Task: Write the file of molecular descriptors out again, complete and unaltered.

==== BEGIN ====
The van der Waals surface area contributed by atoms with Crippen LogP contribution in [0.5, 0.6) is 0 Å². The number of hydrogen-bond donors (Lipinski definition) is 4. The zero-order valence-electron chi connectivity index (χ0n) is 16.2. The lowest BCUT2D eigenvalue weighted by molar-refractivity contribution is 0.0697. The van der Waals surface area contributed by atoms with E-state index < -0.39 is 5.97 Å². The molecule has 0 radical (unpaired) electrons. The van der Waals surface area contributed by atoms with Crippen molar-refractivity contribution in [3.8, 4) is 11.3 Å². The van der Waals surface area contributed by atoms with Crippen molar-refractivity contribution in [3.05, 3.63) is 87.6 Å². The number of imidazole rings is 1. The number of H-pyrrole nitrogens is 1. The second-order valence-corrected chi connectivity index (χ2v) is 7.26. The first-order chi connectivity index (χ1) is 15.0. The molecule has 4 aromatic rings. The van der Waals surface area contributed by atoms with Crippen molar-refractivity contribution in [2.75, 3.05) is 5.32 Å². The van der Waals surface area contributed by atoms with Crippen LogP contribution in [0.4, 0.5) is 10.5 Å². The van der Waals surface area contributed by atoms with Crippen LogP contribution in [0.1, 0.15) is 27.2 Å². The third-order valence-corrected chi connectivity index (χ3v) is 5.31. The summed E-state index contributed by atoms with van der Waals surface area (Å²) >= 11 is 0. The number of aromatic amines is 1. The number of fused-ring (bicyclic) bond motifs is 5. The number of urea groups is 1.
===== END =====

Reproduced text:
The van der Waals surface area contributed by atoms with Crippen LogP contribution in [0.5, 0.6) is 0 Å². The number of hydrogen-bond donors (Lipinski definition) is 4. The zero-order valence-electron chi connectivity index (χ0n) is 16.2. The lowest BCUT2D eigenvalue weighted by molar-refractivity contribution is 0.0697. The van der Waals surface area contributed by atoms with E-state index < -0.39 is 5.97 Å². The molecule has 0 radical (unpaired) electrons. The van der Waals surface area contributed by atoms with Crippen molar-refractivity contribution in [3.8, 4) is 11.3 Å². The van der Waals surface area contributed by atoms with Crippen molar-refractivity contribution in [3.05, 3.63) is 87.6 Å². The number of imidazole rings is 1. The number of H-pyrrole nitrogens is 1. The second-order valence-corrected chi connectivity index (χ2v) is 7.26. The first-order chi connectivity index (χ1) is 15.0. The molecule has 4 aromatic rings. The van der Waals surface area contributed by atoms with Crippen molar-refractivity contribution in [2.75, 3.05) is 5.32 Å². The van der Waals surface area contributed by atoms with Crippen LogP contribution in [0.4, 0.5) is 10.5 Å². The van der Waals surface area contributed by atoms with Crippen LogP contribution in [0.1, 0.15) is 27.2 Å². The third-order valence-corrected chi connectivity index (χ3v) is 5.31. The summed E-state index contributed by atoms with van der Waals surface area (Å²) >= 11 is 0. The number of aromatic amines is 1. The number of fused-ring (bicyclic) bond motifs is 5. The number of urea groups is 1.